Tuesday, March 21, 2006

Decision-making made easy

Well, sort of.

A complex decision is a whole bunch of trade-offs, profit-and-loss variables. Each variable has a probability associated with it, and they can cascade together. I use a system of "expected value" summations, and it works pretty well.

For instance, in buying a car there is the price (and the 100% likelihood that you'll have to pay it), a set of features, and a set of unknown costs (maintenance), and a set of emotional value points (prestige, convenience, dependability). Each of the costs has a probability that you'll incur it, and each of the values has a probability that you'll receive it. Some of them are related, and may need to be refactored to make the math work out for you.

You multiply each of the costs and outcomes (positive and negative) with their value to you (on some scale of your choosing) and their probability of occurring, and sum them all up. That choice gets a score.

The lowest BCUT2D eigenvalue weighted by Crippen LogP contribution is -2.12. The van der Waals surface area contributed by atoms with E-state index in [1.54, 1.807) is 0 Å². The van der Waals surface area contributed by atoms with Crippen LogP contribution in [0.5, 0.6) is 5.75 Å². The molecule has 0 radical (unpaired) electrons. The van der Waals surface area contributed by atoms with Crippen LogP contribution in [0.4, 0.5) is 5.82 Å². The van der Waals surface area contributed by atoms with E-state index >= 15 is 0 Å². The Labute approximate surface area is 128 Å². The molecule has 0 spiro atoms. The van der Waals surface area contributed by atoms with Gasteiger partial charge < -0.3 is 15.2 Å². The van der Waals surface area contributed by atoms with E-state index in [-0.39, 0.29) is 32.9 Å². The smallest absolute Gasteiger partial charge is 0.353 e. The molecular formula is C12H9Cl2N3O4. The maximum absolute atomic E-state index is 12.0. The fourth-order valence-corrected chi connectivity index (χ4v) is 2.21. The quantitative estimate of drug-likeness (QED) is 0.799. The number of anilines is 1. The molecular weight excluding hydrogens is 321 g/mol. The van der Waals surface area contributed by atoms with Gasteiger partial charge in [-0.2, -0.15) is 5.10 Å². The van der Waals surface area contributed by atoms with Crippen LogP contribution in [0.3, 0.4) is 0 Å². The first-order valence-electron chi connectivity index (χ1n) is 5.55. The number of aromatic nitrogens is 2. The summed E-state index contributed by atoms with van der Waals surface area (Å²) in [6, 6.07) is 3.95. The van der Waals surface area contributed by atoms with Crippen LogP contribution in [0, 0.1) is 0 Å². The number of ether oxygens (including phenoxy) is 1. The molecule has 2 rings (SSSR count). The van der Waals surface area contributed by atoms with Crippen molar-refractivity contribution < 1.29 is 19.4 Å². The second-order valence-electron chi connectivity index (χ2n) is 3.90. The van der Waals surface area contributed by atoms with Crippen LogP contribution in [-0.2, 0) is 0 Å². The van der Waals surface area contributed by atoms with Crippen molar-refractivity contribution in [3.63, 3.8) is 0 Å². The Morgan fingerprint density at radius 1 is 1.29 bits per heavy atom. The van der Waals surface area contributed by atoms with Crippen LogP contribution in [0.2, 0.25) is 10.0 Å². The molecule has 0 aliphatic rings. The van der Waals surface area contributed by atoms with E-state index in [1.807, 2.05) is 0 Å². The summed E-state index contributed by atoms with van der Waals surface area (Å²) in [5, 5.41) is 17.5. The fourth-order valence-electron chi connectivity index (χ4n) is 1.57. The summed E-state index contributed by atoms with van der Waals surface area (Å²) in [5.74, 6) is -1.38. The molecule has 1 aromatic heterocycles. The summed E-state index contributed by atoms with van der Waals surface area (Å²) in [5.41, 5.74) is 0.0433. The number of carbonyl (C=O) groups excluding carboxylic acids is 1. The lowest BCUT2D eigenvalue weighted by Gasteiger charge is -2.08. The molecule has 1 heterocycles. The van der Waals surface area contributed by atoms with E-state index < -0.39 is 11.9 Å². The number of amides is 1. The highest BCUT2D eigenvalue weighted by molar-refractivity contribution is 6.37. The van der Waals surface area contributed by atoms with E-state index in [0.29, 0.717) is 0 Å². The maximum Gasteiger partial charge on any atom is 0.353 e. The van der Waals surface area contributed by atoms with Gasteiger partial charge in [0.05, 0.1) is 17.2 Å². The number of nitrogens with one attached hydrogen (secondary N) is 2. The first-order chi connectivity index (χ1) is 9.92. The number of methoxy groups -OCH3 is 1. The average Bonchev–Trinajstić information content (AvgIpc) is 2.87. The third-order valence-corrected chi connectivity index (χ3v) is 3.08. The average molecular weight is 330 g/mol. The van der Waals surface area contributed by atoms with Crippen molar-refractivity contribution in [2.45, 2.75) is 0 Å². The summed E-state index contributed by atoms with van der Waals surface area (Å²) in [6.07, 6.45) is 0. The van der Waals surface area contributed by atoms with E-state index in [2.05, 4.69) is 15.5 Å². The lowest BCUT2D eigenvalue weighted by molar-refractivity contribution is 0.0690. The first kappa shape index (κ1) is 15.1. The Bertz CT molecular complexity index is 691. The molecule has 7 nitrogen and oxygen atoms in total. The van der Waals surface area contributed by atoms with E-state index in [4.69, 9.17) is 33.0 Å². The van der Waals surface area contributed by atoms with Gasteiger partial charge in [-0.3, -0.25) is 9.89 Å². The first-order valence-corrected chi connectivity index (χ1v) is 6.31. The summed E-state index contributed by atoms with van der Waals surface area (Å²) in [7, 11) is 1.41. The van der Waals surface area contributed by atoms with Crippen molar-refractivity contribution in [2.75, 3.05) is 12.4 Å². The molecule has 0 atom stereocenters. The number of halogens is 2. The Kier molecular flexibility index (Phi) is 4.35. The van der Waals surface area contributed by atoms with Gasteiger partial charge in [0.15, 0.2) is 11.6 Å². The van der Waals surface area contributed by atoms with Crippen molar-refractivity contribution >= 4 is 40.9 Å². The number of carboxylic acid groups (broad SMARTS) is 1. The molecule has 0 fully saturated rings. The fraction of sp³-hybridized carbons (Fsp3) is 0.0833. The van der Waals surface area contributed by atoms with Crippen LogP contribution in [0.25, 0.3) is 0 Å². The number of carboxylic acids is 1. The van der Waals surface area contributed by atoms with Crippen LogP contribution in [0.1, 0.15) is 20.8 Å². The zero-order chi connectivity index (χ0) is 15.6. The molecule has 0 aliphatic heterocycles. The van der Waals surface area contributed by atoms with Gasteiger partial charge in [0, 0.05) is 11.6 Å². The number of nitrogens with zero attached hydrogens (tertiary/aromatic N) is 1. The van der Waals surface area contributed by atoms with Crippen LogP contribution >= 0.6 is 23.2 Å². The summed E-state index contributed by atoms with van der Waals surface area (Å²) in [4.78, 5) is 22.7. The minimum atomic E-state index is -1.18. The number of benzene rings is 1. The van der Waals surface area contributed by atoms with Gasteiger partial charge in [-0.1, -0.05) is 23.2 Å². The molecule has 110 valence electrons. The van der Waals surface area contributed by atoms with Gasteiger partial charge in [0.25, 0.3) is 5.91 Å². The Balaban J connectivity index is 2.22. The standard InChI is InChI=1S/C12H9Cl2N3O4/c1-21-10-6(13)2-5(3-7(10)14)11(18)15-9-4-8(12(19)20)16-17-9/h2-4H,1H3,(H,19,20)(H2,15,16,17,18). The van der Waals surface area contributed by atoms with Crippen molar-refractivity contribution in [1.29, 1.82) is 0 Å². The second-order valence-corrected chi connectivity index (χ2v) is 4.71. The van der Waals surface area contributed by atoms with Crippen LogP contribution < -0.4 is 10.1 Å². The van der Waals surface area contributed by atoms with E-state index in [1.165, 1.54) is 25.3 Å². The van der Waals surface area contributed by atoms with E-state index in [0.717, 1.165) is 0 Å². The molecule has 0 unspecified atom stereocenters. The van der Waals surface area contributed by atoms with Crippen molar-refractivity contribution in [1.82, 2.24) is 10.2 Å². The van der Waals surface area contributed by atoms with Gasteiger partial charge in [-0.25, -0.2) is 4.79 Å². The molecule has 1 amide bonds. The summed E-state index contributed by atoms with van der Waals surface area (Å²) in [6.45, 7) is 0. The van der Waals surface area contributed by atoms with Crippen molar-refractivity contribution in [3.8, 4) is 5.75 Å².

Compare the score from all of the other choices you could make, and your decision is made.

The nice thing about this system is that by breaking down the fuzzy-factor "value" for each outcome and pairing it with a probability, you see the real cost for each while simultaneously hiding the answer from yourself. Subconciously you will tend to favor the choice you want to make, but be careful that you don't fudge the probabilities.

As a simple example, consider recreational sky-diving. The value you get from jumping -- a rush, some prestige, and maybe some sex out of it somehow -- compares with a (call it) 99% probability of landing safely and a (call it) 1% probability of landing with a splat.

For me, I assign a pretty high value to keeping my skin intact. How much would I pay someone not to flatten my skull?

stay on ground = free + 0 (death from falling) + 0 (fun)
= 0
skydiving = -$50 +
.01 (death from falling) + .99 (fun)
= -$50 - 1/100 (very big number) + .99 (small number)
= (probably something negative, and I have to pay 50 bucks).

As a side note, you can see that the resultant costs of a decision and the cost to make it happen are just two labels for the same thing. That is, whether something is a cost or benefit is just the sign on the term.

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